You were so scared. How could he leave you like that, a child alone abandoned in the dark? Your heart slowed, your body stilled, and you began to float on your back, your ears listening to the water lap against your eardrums. In the liquid distance, you heard shouting and pounding, a shuffle of feet back and forth in the hall behind the door, and the lights began to bend the ceiling in wonderous ways like a magic lamp.
Lying prone and lifeless, the lights that shimmered took becalming shapes and forms that placed a spell on you, a slumber that took no stock of time. You saw the glint of a sword, a merchant’s gleaming coin, twinkling scales, a flash of traffic, sparkles from the blow of a blacksmith’s hammer, winks of passing candle flames, and after all these tableaus passed through your rapt and terrified eyes, you saw the spangle of stars blinking in beautiful constellations. At intervals you heard the heavy stomps and sudden shouts like a creature roaring for admission to your black and fragile tub, and yet the night was passing. Though for you the planetarium pool was still in the throes of nightfall, dawn was approaching, invisible, out of reach, but there nonetheless, waiting for a crack to give way, for a door to swing open to find you.
That night in the bunker I watched you, stationed on a rock with a camera, in a rendezvous between memory and experience, between the stars and glimmering bathroom metals. I wonder, what did you see through that lens? What shapes and forms and wonders held you while you waited to be found?
The floor of the bunker had flooded to a shallow pond. I removed my raincoat and then my shirt, folding them onto the barbwire.
Take a bath with me, I said.
That’s not funny, you replied, not turning to see me slip out of my boots and unzip my
That’s because a Sagittarius has no sense of humour, I returned.
You stepped off your tiny pedestal when I tossed off my bra and dipped my toes into the water. The forest had grown through the cracks of the bunker, and I could feel grass between my toes like seaweed on a shallow beach. I floated on my back; a pale starfish grinning like a fool.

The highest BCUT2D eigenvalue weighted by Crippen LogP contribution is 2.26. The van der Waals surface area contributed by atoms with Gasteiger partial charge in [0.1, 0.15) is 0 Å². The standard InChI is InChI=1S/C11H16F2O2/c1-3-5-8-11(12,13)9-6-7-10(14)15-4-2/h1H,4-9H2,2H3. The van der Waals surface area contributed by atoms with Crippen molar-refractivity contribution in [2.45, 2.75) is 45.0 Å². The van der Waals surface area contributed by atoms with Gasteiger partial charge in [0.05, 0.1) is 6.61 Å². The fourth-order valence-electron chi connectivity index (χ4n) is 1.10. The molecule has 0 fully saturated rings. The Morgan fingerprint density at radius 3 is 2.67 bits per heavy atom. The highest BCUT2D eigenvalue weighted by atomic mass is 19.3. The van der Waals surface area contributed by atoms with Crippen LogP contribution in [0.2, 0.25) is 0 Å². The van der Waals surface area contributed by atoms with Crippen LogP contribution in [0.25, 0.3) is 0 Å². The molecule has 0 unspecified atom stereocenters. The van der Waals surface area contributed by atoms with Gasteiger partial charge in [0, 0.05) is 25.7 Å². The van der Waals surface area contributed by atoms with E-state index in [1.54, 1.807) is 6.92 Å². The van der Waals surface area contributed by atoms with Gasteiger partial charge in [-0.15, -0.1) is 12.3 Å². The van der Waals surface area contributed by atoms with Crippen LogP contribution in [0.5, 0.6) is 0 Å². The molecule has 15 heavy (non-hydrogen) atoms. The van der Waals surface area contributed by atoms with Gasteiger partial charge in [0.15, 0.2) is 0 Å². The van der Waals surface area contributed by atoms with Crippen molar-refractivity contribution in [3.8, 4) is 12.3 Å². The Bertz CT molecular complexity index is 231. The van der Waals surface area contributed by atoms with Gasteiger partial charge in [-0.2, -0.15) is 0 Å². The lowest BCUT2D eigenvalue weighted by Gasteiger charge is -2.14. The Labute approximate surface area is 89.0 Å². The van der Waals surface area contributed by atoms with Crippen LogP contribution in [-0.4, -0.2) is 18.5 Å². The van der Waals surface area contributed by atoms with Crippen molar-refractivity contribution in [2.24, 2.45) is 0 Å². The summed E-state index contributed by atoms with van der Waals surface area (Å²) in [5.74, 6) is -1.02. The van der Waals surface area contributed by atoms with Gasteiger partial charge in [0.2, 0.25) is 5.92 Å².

You looked down at the dark water, black from the cylindrical iron walls, and I asked you again if you wanted to come join me, to look up at Sagittarius from inside the womb of this broken mountain. You hesitated, and I could see you were frightened. I could only imagine the recollections that swam threateningly in your mind.
My legs kicked, and I splashed you with the freezing water. I proposed: watch the stars in here then, and I’ll watch you watch them.
Returning to your camera, you set it to long exposure, not to track the movement of the stars, but to see the earth’s rotary journey around them. Sloughing your clothes and descending to meet me, you waxed about how dying stars leaked helium into space so that new stars could be born. How dying stars suffered in labor to birth new stars. That even stars know something of resurrection, of hope.
That’s beautiful, I said, my body going numb.
How warm your body was! I snuggled my head against your chest and felt your tameless, thumping heart pump with animal alarm. My heart was racing for yours, trying to keep pace, trying to slow it down.
And so, I took your hand in mine and placed it on my chest.
There’s that spot, I whispered, the one beneath the skin of my chest, right between it and the cracked ground below us, that pumps with viscous beats and tells me that I love you.
You said that when they swung open the bathroom door and found you there on your back, staring up at the lights, that the sun that entered the bath was so blinding you screamed, terrified at the explosive eclipse that caved in upon you.
How does it feel here, now, where there is no door, where no one has turned out the lights, and where your feet slide on the watery stone while inky liquid flows between your legs? You track the stars, and they stay lit for you, and their flickering reminds you where you are, here with me, caressing your warm skin, clinging like the past to our cracked cradle called Earth.
And that’s just it you know, its stuff like that that’ll break your heart, because deep down you are still the boy floating alone in a black tub without a daddy, waiting for someone to open the door.